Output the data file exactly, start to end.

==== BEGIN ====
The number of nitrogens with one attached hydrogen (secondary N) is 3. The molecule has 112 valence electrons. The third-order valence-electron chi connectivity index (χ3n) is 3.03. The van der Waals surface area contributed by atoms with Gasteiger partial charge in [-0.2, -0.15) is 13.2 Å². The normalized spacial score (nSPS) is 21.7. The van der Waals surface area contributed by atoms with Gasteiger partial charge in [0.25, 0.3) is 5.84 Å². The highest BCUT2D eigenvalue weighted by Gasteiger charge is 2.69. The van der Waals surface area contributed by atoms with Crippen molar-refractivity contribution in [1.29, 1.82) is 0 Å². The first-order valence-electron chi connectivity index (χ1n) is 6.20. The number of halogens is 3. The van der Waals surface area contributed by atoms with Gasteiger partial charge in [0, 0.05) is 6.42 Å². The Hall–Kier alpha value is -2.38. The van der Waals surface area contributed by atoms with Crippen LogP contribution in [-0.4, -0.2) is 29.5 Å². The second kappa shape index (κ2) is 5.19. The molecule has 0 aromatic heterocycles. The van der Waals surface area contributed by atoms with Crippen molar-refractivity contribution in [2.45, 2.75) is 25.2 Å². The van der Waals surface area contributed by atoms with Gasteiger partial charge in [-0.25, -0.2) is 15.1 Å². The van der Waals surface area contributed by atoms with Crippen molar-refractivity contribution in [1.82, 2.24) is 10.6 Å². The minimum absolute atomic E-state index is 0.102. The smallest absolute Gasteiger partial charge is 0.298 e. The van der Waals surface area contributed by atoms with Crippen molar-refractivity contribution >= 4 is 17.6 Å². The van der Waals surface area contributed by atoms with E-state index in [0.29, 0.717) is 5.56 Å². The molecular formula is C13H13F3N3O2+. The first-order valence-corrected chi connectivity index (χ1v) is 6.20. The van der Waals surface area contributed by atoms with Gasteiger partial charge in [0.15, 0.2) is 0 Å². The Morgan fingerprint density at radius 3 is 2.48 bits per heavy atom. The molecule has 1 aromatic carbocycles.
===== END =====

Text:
The number of nitrogens with one attached hydrogen (secondary N) is 3. The molecule has 112 valence electrons. The third-order valence-electron chi connectivity index (χ3n) is 3.03. The van der Waals surface area contributed by atoms with Gasteiger partial charge in [-0.2, -0.15) is 13.2 Å². The normalized spacial score (nSPS) is 21.7. The van der Waals surface area contributed by atoms with Gasteiger partial charge in [0.25, 0.3) is 5.84 Å². The highest BCUT2D eigenvalue weighted by Gasteiger charge is 2.69. The van der Waals surface area contributed by atoms with Crippen molar-refractivity contribution in [1.29, 1.82) is 0 Å². The first-order valence-electron chi connectivity index (χ1n) is 6.20. The number of halogens is 3. The van der Waals surface area contributed by atoms with Gasteiger partial charge in [0, 0.05) is 6.42 Å². The Hall–Kier alpha value is -2.38. The van der Waals surface area contributed by atoms with Crippen LogP contribution in [-0.4, -0.2) is 29.5 Å². The second kappa shape index (κ2) is 5.19. The molecule has 0 aromatic heterocycles. The van der Waals surface area contributed by atoms with Crippen molar-refractivity contribution in [2.45, 2.75) is 25.2 Å². The van der Waals surface area contributed by atoms with Gasteiger partial charge in [-0.25, -0.2) is 15.1 Å². The van der Waals surface area contributed by atoms with Crippen molar-refractivity contribution in [1.82, 2.24) is 10.6 Å². The minimum absolute atomic E-state index is 0.102. The smallest absolute Gasteiger partial charge is 0.298 e. The van der Waals surface area contributed by atoms with Crippen molar-refractivity contribution >= 4 is 17.6 Å². The van der Waals surface area contributed by atoms with E-state index in [0.29, 0.717) is 5.56 Å². The molecular formula is C13H13F3N3O2+. The first-order valence-corrected chi connectivity index (χ1v) is 6.20. The van der Waals surface area contributed by atoms with Gasteiger partial charge in [0.15, 0.2) is 0 Å². The Morgan fingerprint density at radius 3 is 2.48 bits per heavy atom. The molecule has 1 aromatic carbocycles.